Guidelines for Transition to Revised Science Standards

(This document is not official ODE guidance, but was created with information from the ODE science team and educators on the science revision advisory committee and working group)

As most of you are aware, ODE is in the process of revising the standards and model curriculum for science, social studies and financial literacy. The details below are specifically for the science revisions.

Science Standards Bottom Line:

  • Don’t sweat now about possible revisions; there is still time for detailed planning during next school year. You may begin to familiarize yourself with any major topics which have been added to or deleted from your course or grade level, being aware that the information will be incomplete.
  • 2017-18 and 2018-19 school years — continue to teach the 2010 standards
  • 2018-19 school year — work on curriculum mapping in preparation for Fall, 2019 implementation
  • Fall, 2019 — implement the revised standards
  • Spring, 2020 — first administration of tests using revised standards

With input from the field last winter, the advisory committee and working group developed a draft of changes to the standards. Input on those changes was solicited over the summer and a final draft has been submitted to the state board. The draft will be considered by the board and legislature and be available this winter. But once adopted, the standards we see this winter will be incomplete. If you are familiar with the structure of a one-page content statement in K-8, you will remember that there is the content statement along with some descriptors in the left column. The content elaborations, with the real explanatory detail, are in the right column. Officially, the “standards” are only the left column. The “elaborations” are officially part of the model curriculum. The elaborations drafts were developed in tandem with the standards, since they need to be considered together to accurately communicate the expectations to teachers. But the elaborations won’t be approved until next year. Likewise, the high school standards consist only of the syllabi. The elaborations which follow and define the scope of material to be covered for each topic are a part of the model curriculum and will not be officially adopted at this time. Major curriculum and resource decisions should be delayed until information in the elaborations is available and adopted.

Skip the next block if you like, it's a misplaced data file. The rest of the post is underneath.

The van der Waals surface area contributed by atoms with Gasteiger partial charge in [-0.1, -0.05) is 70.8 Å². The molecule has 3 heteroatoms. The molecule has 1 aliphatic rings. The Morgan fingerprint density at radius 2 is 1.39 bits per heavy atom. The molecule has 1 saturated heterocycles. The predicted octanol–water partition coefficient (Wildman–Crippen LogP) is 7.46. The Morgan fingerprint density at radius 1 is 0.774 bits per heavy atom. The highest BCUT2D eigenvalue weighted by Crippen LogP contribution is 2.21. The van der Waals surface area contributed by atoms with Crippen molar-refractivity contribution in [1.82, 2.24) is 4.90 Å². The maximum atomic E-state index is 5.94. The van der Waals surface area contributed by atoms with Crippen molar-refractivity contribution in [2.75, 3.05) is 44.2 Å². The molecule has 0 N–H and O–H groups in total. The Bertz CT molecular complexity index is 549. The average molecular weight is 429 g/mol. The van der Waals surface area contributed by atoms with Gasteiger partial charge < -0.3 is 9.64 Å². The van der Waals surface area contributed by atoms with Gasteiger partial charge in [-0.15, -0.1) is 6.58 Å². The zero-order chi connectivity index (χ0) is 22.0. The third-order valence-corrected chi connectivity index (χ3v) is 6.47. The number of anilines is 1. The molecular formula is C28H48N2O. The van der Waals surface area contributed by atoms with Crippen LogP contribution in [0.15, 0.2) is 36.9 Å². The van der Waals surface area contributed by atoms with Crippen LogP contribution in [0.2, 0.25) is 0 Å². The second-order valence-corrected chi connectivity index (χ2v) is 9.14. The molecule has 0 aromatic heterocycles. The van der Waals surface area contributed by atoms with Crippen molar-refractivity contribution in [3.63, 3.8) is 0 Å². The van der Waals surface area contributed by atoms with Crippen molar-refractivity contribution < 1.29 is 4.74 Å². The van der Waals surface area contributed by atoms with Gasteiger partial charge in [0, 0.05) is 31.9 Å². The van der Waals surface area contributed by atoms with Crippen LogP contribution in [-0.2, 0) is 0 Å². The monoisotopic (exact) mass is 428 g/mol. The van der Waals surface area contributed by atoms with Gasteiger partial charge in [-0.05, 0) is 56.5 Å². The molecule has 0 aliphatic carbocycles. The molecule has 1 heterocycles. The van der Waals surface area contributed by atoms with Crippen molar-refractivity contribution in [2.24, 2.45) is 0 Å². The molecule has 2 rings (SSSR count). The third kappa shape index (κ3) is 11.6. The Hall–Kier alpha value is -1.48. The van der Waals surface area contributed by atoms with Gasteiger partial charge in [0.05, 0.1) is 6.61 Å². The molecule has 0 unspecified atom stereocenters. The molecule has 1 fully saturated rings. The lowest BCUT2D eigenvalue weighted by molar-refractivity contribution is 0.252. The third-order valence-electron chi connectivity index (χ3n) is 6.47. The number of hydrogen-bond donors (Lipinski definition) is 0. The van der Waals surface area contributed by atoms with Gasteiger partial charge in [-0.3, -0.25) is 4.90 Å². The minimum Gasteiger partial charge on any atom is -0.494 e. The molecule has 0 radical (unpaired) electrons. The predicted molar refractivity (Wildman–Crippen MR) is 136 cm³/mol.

Note that as of today (10/19/17) the ODE website is still suggesting that implementation of the revised standards begin as early as spring, 2018.


But since the elaborations part may not be released by that time, or if released will only be in draft form and not adopted, we are strongly advising that you hold off on implementation and, instead, begin transition planning during the 2018-19 school year when we will have a more complete and accurate picture of the expectations.

We are hoping that the content elaborations draft will be released later in the school year so districts can have a better idea of what is coming. As soon as we know, we will get the word out. Thanks for your patience.

David Vernot, curriculum consultant, vernotd@bcesc.org

Butler County Educational Service Center


Webinar on connecting children to nature August 24

August 5, 2017

The Role of Youth Leadership & Stewardship in Connecting Children to Nature
Thursday, August 24, 2017 2:00–3:00 pm EDT